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    In Australia it was actually on a comedy show about our mathematical decline. Some comedian dug up the Year 12 4 unit Syllabus (the high mathematics offered in high schools) from 1956 and the most updated copy of 2007. They noted that the 2007 version was literally half the size of the older one. They've taken out things that I would have considered essential, in most other countries the students know things like modular arithmetic, Polar form of complex numbers (which greatly simplify many calculations), matrices and the like.

    Oranges are better than Apples.
     
  13. Sep 30, 2007 #12
    I personally believe that everyone should reach pre-calculus in high school (Trig, complex number, classical geometry) but not the required algebra 2. (The lowest "algebra 2" classes was solving x+1 = 0 type of question.)
    Hong Kong is known to have high maths standard (and other subjects too). First everyone is required to take maths until 12th grade with almost no exception. The topics inclube probability, statistical inference, geometry, complex number, analysis of absolute value, etc. You might take additional maths like (analysis type calculus). In 11th grade there is an central exam which everyone is asked to take. Without that exam no one can go on further, that forces everyone to work hard for years prior to take exam. The exam is taken by almost all student and it was made to be hard in order to generate a bell curve. China is similar.

    On the other hand in american, it has some standardised tests (SAT will be discussed below) which is so easy and of no importance. When I was tenth grade in US, I had to take an TAKS exam which has the adding apples type of question on it. If one fails it (which is hardly the case), they can still go on to 11th grade. And the highest maths that are required to graduate is jsut algebra 2. Moreover, the SAT only demands knowledge upto alg2 also, how many people would even take further maths courses? Hardly any but the group who wants to be the best.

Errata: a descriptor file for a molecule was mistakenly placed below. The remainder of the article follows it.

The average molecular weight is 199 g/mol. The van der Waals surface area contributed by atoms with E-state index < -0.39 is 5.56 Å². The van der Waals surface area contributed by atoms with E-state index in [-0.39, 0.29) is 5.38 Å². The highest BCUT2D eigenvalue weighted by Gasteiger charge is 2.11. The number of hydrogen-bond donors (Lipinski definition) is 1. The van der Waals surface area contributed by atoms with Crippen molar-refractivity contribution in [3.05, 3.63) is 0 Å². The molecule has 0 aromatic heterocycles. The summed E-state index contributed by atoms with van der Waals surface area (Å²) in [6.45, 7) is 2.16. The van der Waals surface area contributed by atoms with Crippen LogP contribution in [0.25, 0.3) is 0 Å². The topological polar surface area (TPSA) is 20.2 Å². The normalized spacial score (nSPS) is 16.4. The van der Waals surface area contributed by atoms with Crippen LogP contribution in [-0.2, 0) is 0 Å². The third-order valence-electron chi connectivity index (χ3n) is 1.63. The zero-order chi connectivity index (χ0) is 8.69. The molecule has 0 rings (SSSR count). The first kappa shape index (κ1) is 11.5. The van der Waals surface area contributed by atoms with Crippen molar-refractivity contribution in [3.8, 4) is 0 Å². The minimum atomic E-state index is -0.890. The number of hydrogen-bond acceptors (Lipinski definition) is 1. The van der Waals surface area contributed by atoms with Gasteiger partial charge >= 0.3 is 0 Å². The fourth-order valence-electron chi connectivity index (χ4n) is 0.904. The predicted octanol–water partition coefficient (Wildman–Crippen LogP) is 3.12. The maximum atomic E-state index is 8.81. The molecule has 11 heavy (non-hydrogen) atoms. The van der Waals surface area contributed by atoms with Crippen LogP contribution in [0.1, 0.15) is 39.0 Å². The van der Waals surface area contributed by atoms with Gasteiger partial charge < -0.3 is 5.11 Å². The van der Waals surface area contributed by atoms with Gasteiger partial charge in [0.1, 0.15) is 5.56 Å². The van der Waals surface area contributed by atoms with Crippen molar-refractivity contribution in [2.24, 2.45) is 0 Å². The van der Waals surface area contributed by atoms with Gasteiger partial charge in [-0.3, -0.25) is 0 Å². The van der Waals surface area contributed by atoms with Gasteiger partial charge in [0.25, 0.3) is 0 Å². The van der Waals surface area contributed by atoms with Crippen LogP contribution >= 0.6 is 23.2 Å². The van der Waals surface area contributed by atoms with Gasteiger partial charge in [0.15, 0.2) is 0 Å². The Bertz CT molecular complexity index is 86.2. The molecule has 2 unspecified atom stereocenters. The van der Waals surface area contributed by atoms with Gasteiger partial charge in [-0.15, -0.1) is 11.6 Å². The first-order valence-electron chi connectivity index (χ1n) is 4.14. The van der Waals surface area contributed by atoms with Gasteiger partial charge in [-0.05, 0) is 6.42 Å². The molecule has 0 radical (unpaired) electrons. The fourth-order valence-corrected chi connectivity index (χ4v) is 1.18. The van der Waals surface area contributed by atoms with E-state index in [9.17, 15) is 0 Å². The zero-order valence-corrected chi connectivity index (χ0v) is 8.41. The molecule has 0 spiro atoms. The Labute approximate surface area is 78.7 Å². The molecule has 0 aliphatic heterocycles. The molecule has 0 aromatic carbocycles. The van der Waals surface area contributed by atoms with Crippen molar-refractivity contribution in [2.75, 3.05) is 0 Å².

I really think US education policy is very flexible for top-notch student while it is not pushing the lower group student much.

    From my personal point of view, exam should have 2 purposes. First is for official to measure students ability. Secondly, it should be a tool to push student to learn certain important concepts of the subject. i.e., I am sure nowaday student would practice writing more than the past because SAT includes writing section now.
     
    Last edited: Sep 30, 2007
  14. Sep 30, 2007 #13

    marcus

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    Camillus said he would like a copy of the article. Can anyone help? I do not have a subscription to *Science* magazine.


    Here is something more from *ScienceWeek* by the same author, Jeffrey Mervis, but it is quite old.
    http://scienceweek.com/1999/sw990108.htm

    Maybe Camillus you can email to Jeffrey Mervis and get a copy of the article. Or look up the 28 September 2007 issue of Science at the local library.
     
    Last edited: Sep 30, 2007
  15. Sep 30, 2007 #14
    If anyone wants the real data, you can get it from here:
    http://nces.ed.gov/timss/

    This is the official site for all TIMMS data. The stuff we are hearing about now is the pre-release data, snippets from the full report that will be released in December.

    You can request the full report be mailed to you for free. I have a copy of the 2003 report. You have to know the publication number and then you go here: http://edpubs.ed.gov/webstore/Content/search.asp to request a free copy be sent to you.

    Well worth the effort if you are interested in these topics.